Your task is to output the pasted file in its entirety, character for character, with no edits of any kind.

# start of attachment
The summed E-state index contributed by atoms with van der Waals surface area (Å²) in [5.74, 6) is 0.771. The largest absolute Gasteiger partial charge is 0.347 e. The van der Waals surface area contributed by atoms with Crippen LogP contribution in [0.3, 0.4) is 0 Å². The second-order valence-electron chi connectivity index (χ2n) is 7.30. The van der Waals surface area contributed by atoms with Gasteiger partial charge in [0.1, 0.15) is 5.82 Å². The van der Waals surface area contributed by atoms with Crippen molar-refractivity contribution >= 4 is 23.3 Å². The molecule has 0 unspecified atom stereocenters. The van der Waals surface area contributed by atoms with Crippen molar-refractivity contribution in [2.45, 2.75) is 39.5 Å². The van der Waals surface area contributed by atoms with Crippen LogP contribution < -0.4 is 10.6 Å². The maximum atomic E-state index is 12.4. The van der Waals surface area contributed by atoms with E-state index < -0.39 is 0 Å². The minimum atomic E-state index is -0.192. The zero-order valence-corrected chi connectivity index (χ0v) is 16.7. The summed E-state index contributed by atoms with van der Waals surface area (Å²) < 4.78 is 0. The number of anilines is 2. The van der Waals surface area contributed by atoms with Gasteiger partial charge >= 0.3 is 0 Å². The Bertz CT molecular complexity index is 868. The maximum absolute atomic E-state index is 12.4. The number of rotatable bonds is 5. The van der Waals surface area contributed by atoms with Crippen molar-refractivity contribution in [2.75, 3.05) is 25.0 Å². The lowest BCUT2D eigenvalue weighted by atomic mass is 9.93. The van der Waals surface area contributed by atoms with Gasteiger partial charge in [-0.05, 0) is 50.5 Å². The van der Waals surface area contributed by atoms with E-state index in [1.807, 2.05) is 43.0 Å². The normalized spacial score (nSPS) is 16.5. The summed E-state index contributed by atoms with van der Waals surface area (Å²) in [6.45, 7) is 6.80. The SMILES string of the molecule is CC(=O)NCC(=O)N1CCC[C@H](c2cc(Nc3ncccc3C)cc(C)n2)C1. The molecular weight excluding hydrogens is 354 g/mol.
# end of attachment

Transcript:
The summed E-state index contributed by atoms with van der Waals surface area (Å²) in [5.74, 6) is 0.771. The largest absolute Gasteiger partial charge is 0.347 e. The van der Waals surface area contributed by atoms with Crippen LogP contribution in [0.3, 0.4) is 0 Å². The second-order valence-electron chi connectivity index (χ2n) is 7.30. The van der Waals surface area contributed by atoms with Gasteiger partial charge in [0.1, 0.15) is 5.82 Å². The van der Waals surface area contributed by atoms with Crippen molar-refractivity contribution >= 4 is 23.3 Å². The molecule has 0 unspecified atom stereocenters. The van der Waals surface area contributed by atoms with Crippen molar-refractivity contribution in [2.45, 2.75) is 39.5 Å². The van der Waals surface area contributed by atoms with Crippen LogP contribution < -0.4 is 10.6 Å². The maximum atomic E-state index is 12.4. The van der Waals surface area contributed by atoms with E-state index < -0.39 is 0 Å². The minimum atomic E-state index is -0.192. The zero-order valence-corrected chi connectivity index (χ0v) is 16.7. The summed E-state index contributed by atoms with van der Waals surface area (Å²) < 4.78 is 0. The number of anilines is 2. The van der Waals surface area contributed by atoms with Gasteiger partial charge >= 0.3 is 0 Å². The Bertz CT molecular complexity index is 868. The maximum absolute atomic E-state index is 12.4. The number of rotatable bonds is 5. The van der Waals surface area contributed by atoms with Crippen molar-refractivity contribution in [2.75, 3.05) is 25.0 Å². The lowest BCUT2D eigenvalue weighted by atomic mass is 9.93. The van der Waals surface area contributed by atoms with Gasteiger partial charge in [-0.05, 0) is 50.5 Å². The van der Waals surface area contributed by atoms with E-state index in [1.807, 2.05) is 43.0 Å². The normalized spacial score (nSPS) is 16.5. The summed E-state index contributed by atoms with van der Waals surface area (Å²) in [6.45, 7) is 6.80. The SMILES string of the molecule is CC(=O)NCC(=O)N1CCC[C@H](c2cc(Nc3ncccc3C)cc(C)n2)C1. The molecular weight excluding hydrogens is 354 g/mol.